read more## Professional learning and development is a change process

Professional Learning and Development involves change. Any change can involve concern. The Concerns-Based Adoption Model of Change (CBAM) explains the concerns that individuals may have at each level of change. Not everyone experiences concern at every level of the change process. The change process starts at the bottom. The first 3 levels of the change process are unconcerned, informational and personal. If an individual has concerns at these levels, they will be asking questions or making statements using ‘it’, for example, ‘I don’t know what it is’, ‘how does it fit in with what I am already doing?’, ‘how does it work?’, ‘what research is it based on?. The intervention to ensure individuals make it through the ‘it’ levels, is information. The individuals need time to gather information about the change – ‘it’. The next 3 levels of the change process are management, consequence, collaboration. If an individual has concerns at these levels, they will be asking questions or making statements using ‘I’, for example, ‘how do I do it?’, ‘am I doing it right?’, ‘how do I know?’, ‘how do I fit it in?’. The intervention to ensure individuals make it through the ‘I’ levels, is collaboration. The individuals need time to meet with others engaged in the change process to share how they are doing. The final level of the change process is refocusing. If an individual has concerns at this level, they will be asking questions or making statements, for example, ‘am I doing it the most effective way?’, ‘what else is there?’, ‘how else could I use it?’. These individuals need time to experiment with making the most of the...

read more## Assessment of, for, and as learning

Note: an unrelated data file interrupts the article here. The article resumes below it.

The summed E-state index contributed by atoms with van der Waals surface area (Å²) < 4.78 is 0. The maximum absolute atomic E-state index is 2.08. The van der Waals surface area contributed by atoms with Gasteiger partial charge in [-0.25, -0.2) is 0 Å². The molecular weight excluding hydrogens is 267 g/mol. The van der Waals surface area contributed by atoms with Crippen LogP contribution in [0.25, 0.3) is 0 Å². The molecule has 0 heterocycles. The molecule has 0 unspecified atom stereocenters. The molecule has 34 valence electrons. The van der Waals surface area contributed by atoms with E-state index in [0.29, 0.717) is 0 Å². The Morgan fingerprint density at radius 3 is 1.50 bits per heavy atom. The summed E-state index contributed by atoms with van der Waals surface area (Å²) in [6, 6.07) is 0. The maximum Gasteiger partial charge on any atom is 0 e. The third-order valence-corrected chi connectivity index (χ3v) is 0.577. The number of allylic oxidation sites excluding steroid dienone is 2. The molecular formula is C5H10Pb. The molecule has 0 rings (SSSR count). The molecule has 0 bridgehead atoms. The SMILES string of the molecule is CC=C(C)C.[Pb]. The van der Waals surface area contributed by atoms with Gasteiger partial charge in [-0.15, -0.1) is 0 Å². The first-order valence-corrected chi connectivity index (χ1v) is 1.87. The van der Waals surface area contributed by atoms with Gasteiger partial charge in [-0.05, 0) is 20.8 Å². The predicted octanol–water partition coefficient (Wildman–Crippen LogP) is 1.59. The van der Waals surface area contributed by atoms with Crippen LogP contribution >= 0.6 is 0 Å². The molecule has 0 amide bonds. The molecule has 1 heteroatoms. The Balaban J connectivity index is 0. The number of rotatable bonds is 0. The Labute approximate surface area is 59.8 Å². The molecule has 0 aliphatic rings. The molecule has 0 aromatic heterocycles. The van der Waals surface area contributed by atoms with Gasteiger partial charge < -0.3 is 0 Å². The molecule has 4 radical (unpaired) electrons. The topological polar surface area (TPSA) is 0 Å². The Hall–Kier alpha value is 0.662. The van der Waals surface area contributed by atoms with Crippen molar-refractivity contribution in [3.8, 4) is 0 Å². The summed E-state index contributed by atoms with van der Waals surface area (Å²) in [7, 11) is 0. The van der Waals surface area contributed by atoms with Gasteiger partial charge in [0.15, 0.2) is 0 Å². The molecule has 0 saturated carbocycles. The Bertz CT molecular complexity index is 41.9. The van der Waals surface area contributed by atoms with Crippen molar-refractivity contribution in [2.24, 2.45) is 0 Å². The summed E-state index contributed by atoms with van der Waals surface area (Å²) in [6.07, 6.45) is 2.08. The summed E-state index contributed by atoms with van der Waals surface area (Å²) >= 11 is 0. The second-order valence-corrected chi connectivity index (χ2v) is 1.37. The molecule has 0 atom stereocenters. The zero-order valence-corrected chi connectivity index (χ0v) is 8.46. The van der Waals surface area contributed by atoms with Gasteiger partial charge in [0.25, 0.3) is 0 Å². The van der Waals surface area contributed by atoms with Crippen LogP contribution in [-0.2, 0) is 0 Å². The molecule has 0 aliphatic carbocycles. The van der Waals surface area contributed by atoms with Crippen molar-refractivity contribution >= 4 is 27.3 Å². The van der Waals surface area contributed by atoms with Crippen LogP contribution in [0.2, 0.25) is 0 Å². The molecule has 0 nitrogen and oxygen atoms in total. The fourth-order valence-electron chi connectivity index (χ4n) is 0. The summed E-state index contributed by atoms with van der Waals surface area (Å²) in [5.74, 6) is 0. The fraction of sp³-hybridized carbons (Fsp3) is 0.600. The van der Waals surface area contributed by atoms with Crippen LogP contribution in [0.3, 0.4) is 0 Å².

Dylan Wiliam, Embedded Formative Assessment, highlights the importance of formative assessment as a tool to improve teacher practice and ultimately improve student learning. Clarifying, sharing, and understanding learning intentions and criteria for success. When students understand the learning intentions and what success looks like in the activity they are engaged in. Dylan Wiliam identified that success criteria based on process, can constrain as well as enhance learning. Too careful planning of process can prevent students from finding truly insightful solutions that we have not envisaged. Sometimes it is a good idea not to tell students what they are expected to find during the lesson! Learning intentions and success criteria could be viewed as floors rather than ceilings! Testing students to see if they have learned only what we have taught them narrows their capacity to show what they have really learned. It is important that students know where they are going, and what counts as quality work, but there cannot be a simple formula for doing this. Teachers professional judgement is paramount! Engineering effective classroom discussions, activities, and learning tasks that elicit evidence of learning. Before we can begin to teach students, we need to find out what the students already understand through assessment of, as and for learning. Students’ everyday work should be deigned to provide evidence of understanding. The difference between our students will become of how we teach. Providing feedback that moves learning forward. Feedback should not look backward at where students have come from. Feedback should provide the next steps. Activating learners as instructional resources for one another. Students should be helping one another learn. Sharing strategies and understandings means that students are learning not just one way, but many ways. Diversity is an asset! Individualised learning is being taken over by group learning. Increasing the amount of talk, questioning and engagement, increases learning. Activating learners as owners of their own learning. Increasing the cognitive level of engagement makes students active learners. Sharing levels of understanding with students allow them to determine and explain what they already understand, and what they are ready to learn...